Francis Mwendo a resident of Soweto says there is tension “since some people say there will be violence. I have taken my family back in the village since there is peace. After all, my children are not registered, voters.”
And while his wife remains in the city, “the following day after voting, she will also go home. I will be the only one who will remain here to take care of our stuff.”
One of the landlords in Kawangware who did not want to be named said some of his tenants have left and they intend to return after the polls.
“Yes, people are leaving town. Sadly some are registered voters,” he said.
Along Outering Road, one of the areas earmarked as a hotspot by the police, residents asked politicians to tone down.
“It is our leaders who will make us fight or remain in peace,” Boniface Muguka, a resident of Ruaraka Constituency said.
“This is not the first time we are voting in this country. Let whoever wins have the day while the loser accepts.”
For John Mathenge, a resident of Mathare slum, there is no reason why people should fight for the politicians.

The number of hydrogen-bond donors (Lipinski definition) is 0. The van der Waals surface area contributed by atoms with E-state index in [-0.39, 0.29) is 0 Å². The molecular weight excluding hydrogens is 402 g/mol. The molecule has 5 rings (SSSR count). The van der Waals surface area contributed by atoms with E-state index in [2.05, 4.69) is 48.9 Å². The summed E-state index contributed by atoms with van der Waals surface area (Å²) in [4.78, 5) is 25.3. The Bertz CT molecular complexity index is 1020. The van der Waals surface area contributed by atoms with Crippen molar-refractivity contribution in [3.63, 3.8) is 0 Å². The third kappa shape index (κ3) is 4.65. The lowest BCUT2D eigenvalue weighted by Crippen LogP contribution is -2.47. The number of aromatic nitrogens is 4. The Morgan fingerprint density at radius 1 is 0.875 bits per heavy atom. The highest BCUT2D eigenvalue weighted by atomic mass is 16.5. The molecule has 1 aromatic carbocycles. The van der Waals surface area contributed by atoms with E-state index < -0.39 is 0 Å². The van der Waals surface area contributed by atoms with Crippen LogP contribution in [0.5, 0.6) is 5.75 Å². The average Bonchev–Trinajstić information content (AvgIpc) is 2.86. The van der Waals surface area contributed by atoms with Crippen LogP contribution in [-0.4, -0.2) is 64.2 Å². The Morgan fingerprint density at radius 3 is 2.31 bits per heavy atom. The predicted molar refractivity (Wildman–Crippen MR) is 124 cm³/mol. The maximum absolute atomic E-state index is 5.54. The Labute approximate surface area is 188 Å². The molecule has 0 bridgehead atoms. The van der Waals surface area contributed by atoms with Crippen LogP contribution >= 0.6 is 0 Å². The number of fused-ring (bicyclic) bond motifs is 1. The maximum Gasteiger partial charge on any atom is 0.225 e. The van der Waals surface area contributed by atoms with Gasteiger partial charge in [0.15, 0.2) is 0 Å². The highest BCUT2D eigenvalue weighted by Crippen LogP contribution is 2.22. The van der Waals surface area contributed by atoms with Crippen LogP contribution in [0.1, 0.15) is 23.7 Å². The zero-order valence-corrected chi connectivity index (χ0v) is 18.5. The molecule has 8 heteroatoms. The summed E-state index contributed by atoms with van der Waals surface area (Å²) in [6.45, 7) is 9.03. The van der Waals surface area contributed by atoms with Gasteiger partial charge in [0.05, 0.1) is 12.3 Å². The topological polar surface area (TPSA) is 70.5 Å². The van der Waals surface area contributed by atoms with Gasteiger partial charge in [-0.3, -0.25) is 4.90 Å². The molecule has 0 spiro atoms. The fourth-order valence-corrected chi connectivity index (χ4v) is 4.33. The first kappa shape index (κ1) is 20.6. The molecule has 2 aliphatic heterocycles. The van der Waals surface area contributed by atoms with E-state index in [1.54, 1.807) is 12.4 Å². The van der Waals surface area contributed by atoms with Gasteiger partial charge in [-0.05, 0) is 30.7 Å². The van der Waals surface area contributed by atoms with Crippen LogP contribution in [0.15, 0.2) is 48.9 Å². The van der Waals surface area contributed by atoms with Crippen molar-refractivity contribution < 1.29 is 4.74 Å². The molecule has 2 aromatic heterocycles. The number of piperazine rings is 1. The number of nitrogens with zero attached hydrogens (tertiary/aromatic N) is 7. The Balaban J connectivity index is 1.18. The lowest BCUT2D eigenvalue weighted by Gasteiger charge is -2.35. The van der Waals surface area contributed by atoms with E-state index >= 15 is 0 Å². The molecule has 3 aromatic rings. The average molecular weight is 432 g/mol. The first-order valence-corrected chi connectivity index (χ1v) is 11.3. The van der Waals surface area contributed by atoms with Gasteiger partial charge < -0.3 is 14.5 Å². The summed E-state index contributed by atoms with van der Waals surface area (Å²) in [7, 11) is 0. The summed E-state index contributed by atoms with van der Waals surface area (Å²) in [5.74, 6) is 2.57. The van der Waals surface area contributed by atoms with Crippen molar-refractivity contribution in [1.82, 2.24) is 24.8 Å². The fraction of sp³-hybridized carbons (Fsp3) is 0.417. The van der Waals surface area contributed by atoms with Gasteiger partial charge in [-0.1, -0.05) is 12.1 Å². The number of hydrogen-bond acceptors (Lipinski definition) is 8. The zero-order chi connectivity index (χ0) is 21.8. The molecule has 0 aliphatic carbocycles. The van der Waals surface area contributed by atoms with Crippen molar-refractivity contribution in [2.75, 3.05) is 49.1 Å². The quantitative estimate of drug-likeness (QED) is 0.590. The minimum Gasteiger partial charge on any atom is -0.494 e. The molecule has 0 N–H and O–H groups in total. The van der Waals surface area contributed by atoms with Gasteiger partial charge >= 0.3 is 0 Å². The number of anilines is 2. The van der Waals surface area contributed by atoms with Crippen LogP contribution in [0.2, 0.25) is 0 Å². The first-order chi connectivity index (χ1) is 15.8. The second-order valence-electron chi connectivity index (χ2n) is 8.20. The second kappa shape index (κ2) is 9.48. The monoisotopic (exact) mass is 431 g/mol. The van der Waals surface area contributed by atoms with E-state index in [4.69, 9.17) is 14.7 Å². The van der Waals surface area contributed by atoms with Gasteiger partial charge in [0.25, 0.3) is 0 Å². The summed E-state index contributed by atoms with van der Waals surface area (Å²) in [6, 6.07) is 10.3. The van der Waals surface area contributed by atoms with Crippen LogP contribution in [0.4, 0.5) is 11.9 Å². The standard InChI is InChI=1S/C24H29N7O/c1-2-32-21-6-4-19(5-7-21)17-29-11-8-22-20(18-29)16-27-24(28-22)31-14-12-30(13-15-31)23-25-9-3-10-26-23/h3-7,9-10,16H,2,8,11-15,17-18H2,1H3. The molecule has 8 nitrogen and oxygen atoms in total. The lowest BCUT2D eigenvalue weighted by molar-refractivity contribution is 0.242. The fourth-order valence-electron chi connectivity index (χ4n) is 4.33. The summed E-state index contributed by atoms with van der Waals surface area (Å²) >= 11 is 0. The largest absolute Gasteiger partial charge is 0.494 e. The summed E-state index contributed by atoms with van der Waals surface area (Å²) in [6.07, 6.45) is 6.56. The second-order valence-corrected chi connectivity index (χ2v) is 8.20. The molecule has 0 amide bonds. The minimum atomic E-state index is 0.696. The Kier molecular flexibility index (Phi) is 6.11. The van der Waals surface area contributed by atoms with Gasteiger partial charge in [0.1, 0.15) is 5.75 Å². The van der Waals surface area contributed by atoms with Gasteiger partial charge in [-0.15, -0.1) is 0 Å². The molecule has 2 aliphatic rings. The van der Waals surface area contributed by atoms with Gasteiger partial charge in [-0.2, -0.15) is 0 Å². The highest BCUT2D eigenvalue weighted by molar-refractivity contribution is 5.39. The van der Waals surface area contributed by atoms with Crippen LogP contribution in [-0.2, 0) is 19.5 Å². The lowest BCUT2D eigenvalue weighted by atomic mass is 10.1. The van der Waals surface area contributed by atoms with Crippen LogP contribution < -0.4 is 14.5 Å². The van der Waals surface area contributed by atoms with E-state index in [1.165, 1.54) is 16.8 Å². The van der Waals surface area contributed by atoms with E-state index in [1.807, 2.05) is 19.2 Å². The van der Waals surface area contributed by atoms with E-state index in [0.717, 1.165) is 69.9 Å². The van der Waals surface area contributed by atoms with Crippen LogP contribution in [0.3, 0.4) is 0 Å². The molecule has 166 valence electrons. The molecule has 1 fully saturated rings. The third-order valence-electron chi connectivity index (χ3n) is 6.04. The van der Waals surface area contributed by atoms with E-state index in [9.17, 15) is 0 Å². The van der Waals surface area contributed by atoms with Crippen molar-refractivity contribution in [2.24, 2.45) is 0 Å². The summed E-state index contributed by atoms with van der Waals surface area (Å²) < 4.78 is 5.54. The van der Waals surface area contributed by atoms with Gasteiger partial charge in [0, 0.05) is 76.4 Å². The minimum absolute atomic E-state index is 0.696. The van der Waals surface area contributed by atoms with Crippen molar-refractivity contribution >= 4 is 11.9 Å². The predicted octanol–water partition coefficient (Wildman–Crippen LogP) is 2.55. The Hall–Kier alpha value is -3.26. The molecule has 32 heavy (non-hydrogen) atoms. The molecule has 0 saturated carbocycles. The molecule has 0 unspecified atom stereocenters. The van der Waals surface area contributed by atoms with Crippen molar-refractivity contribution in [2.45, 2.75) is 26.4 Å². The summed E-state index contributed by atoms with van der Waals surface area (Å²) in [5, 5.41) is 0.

“In 2007, this place was bad…I don’t even want to remember what happened,” he said.
“We were left without anything. I don’t see any reason why we should fight for who does not care for you. Let there be peace.”
Almost all informal settlements in Nairobi have been mapped out as hotspots.
But there are those who are optimistic that there will be no chaos saying Kenyans have learnt their lesson.
Their challenge to the Independent Boundaries and Electoral Commission is to let the will of the people be reflected in the outcome while ensuring security agencies are not involved in the electoral process.
NASA leaders have consistently insisted that the government intends to use the military to rig the poll an accusations that has since been dismissed by President Kenyatta and DP William Ruto.
– Kenyans peace messages –
Social media being one of the platforms where political venom is spread, some Kenyans have however resorted to defy the narrative and use it to urge Kenyans to maintain peace after the polls.
Like on Friday, a hashtag #MyTribeniPeace was trending, with Kenyans on Twitter being urged to shun tribalism and embrace nationalism.
From the tour in several areas perceived as hotspots, it is evident that the residents are shaken but determined to ensure peace prevails, irrespective of the outcome.